Sunday View: The Best Weekend Opinion Reads, Curated Just for You

We sifted through the papers to find the best opinion reads, so you won't have to.

7 min read
Hindi Female

The Declaration of Intent

Writing his column for The Indian Express, senior Congress leader P Chidambaram underscores the various aspects of Congress Party's manifesto, majorly its stance on Constitution, caste census, minorities, youth and jobs, women and federalism.

Taking a dig at the BJP, he writes, "A statement can also conceal the true intention of the maker. False prophets make false statements The statements that haunt Mr Narendra Modi are 'I shall put Rs 15 lakhs in the bank account of every Indian,' 'I shall create 2 crore jobs a year' and 'I shall double the farmers' incomes,' among others."

"The most-talked about issue is the BJP's authoritarianism. The BJP has undermined federalism and the Constitutional declaration that India is a Union of States. The theory of One Nation, One Election, One Government, One Party and One Leader. Congress' Manifesto has 12 points in a chapter on Federalism; does the BJP agree on any? The most far-reaching promise is to build a consensus on transferring some fields of legislation from the Concurrent List to the State List. BJP's credentials will be tested on these 12 points."
P Chidambaram, The Indian Express

Post Ayodhya Euphoria, Will Govt Be Called to Account?

Former Diplomat and writer Pavan K Varma, in his column for The Asian Age argues that the over-reliance of Prime Minister Narendra Modi on the Ram Mandir campaign raises questions about the party's leadership dynamics.

He states that the strategy of polarising voters on religious grounds, their war cry against corruption are now losing conviction. Moreover, he adds that the over-reliance of the party's campaign on entirely one individual is "dangerous, and contrary to the previous culture of the BJP where there was always a collegial leadership," with leaders like LK Advani and MM Joshi, among others, working under Atal Behari Bajpayee's leadership.

"But there appears a nascent feeling that the BJP’s Hindutva narrative — supported by the Prime Minister’s unending temple darshans — is reaching saturation point. At some time, after the initial euphoria of the Ayodhya temple abates, voters will ask what the government is doing about issues like unemployment, prices, education, healthcare and rising inequality. There is a certain point up to which aastha can be used to deflect attention from legitimate issues of governance. Has that point been reached?"
Pavan K Varma, The Asian Age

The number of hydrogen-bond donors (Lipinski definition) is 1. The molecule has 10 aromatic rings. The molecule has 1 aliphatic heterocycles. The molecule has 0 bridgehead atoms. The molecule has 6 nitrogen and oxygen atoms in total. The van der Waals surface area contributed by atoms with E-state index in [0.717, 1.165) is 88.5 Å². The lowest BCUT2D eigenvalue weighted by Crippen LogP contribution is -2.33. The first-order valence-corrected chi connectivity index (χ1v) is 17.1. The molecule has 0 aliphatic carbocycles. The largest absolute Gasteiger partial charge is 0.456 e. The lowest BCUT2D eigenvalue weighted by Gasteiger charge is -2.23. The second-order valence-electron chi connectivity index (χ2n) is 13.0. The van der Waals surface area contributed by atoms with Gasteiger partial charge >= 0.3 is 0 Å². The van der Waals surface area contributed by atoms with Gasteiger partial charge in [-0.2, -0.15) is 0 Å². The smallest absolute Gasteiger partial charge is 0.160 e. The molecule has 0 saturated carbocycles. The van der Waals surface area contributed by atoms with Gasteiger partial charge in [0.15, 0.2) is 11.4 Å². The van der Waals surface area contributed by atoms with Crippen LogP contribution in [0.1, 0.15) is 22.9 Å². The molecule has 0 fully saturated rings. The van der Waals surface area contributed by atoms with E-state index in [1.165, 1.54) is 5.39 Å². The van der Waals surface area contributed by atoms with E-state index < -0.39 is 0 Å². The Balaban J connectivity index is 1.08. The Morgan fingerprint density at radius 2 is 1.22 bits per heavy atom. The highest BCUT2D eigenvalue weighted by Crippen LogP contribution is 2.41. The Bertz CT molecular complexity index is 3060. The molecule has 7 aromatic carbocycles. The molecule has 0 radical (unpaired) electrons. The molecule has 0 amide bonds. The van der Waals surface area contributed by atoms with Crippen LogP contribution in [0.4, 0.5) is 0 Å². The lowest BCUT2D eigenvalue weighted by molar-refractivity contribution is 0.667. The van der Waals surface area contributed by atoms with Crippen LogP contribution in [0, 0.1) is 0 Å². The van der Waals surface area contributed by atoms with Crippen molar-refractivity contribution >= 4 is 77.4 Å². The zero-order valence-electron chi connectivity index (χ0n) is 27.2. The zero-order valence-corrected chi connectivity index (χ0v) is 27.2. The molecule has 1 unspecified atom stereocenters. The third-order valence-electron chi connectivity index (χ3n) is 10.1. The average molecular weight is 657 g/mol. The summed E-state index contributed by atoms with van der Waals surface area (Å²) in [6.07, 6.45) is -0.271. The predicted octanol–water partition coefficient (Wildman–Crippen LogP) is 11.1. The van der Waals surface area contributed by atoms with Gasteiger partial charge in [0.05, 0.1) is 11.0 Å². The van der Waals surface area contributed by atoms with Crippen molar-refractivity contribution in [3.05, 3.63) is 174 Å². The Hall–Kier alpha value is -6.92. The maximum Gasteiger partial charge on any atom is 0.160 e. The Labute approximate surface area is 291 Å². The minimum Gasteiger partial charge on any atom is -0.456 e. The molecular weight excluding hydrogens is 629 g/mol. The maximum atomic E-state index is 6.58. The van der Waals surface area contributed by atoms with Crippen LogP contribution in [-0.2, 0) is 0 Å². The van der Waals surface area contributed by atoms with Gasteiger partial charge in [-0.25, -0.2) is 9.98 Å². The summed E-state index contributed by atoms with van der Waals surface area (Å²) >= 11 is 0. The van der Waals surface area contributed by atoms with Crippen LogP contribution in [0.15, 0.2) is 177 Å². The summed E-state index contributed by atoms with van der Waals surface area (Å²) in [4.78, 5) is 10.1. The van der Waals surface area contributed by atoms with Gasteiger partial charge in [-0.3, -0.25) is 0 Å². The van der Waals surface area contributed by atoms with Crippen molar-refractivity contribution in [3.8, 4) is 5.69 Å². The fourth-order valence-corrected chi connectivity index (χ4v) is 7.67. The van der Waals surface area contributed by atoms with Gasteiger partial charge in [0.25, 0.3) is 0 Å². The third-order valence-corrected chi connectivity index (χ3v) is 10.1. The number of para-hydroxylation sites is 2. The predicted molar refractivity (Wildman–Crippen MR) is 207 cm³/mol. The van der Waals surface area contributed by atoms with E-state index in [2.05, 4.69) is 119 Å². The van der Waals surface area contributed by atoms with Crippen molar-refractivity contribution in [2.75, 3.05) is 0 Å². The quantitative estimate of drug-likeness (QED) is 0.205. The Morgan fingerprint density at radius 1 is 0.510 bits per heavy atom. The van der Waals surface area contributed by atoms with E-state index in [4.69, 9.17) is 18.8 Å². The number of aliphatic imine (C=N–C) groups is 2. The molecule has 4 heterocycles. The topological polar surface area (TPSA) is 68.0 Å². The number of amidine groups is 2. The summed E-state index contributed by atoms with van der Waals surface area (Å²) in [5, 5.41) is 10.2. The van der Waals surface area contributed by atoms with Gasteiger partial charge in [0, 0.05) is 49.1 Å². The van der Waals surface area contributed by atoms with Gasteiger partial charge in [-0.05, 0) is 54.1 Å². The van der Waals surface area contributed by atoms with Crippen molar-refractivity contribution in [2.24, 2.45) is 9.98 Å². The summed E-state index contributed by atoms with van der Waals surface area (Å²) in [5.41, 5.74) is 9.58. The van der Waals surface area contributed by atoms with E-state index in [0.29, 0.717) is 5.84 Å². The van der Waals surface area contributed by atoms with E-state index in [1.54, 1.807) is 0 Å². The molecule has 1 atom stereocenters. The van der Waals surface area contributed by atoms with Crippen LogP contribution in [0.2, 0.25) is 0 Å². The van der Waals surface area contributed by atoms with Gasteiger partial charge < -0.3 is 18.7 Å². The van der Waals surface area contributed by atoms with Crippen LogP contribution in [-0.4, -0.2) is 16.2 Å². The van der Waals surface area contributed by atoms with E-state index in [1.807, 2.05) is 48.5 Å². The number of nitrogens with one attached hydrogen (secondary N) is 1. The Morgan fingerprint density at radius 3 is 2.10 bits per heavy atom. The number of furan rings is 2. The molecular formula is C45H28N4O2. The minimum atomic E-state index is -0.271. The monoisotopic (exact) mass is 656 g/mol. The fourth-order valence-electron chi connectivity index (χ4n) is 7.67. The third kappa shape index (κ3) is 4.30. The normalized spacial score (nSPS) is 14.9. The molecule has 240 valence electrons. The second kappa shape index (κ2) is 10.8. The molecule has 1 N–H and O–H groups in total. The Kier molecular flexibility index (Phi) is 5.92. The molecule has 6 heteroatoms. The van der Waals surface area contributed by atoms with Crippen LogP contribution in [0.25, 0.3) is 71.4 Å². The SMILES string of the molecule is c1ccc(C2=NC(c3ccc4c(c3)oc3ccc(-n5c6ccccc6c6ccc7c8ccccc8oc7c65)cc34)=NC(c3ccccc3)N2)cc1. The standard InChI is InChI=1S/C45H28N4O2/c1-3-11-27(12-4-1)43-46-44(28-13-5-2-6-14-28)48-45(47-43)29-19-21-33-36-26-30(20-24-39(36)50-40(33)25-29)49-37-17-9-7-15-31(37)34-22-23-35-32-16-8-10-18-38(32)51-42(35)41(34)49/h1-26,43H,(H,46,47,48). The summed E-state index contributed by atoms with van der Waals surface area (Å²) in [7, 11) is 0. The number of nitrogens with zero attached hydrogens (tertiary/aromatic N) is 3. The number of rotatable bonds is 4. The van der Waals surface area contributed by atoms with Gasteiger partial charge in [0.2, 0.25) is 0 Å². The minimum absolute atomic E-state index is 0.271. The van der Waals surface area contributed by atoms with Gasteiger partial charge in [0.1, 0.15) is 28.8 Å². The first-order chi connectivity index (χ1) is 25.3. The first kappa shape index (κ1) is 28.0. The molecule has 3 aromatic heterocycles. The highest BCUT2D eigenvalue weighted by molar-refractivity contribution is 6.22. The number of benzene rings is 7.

Corruption as an Election Issue

In her weekly 'Fifth Column' in The Indian Express, Tavleen Singh weighs in on the two words often iterated by Prime Minister Narendra Modi in his speeches — 'Bhrashtachar' (Corruption) and 'Parivarvaad' (Dynastic democracy). While she agrees that corruption has always been deeply-rooted in Indian politics, she disagrees with Prime Minister Narendra Modi on the impression that men and women in his own party are scrupulously honest when they are also tainted by corruption, this, he needs to look at more carefully.

What Modi has done is to give his investigative agencies the power to identify those he knows are corrupt and chuck them into jail. The law that has made 'money laundering; into a non-bailable offence is something that he has been directly responsible for. Sadly, this has been a selective exercise. What Modi has not done is to ensure that the agencies charged with catching corrupt politicians and officials are not just impartial and honest, but seen to be so. The men seeking to oust him from power have noticed this and made a huge racket about what is now sneeringly called the 'BJP washing machine.'
Tavleen Singh, The Indian Express

Dalit History Month, and the Perils of Mimicking the West

In this column for The Times of India, filmmaker and critic Rajesh Rajamani argues that Dalit history month which impersonates the American Black history month "does more damage than good to anti-caste history."

He takes our attention to writers being sought out this month by media houses to write sob stories and how in a way, Dalit history month is similar to Zara's annual sale where the works of Dalit writers are sold at an irresistible discount. "One just has to look around and witness the multiple listicles titled ‘10 Dalit writers to follow on Instagram’ or the ‘5 Dalit women writers who smashed caste and patriarchy at Jaipur Literature Festival’ floating around the internet," he writes.

"And importantly, we have to acknowledge that this month-long fanfare will involve the strengthening of narratives from those scheduled castes that are relatively larger in population and have had better access to opportunities through reservation. A Dalit community that plays a musical instrument or is involved in agriculture can proudly claim its history of being artists or agriculturists. But the same privilege is not available to those associated with stigmatised and dehumanising occupations. They are expected to just sit and stare. And their cooperation can be thanked later."
Rajesh Rajamani, The Times of India

Madhav Says No Vacancy at Top; Vadra’s Curious Pitch for Amethi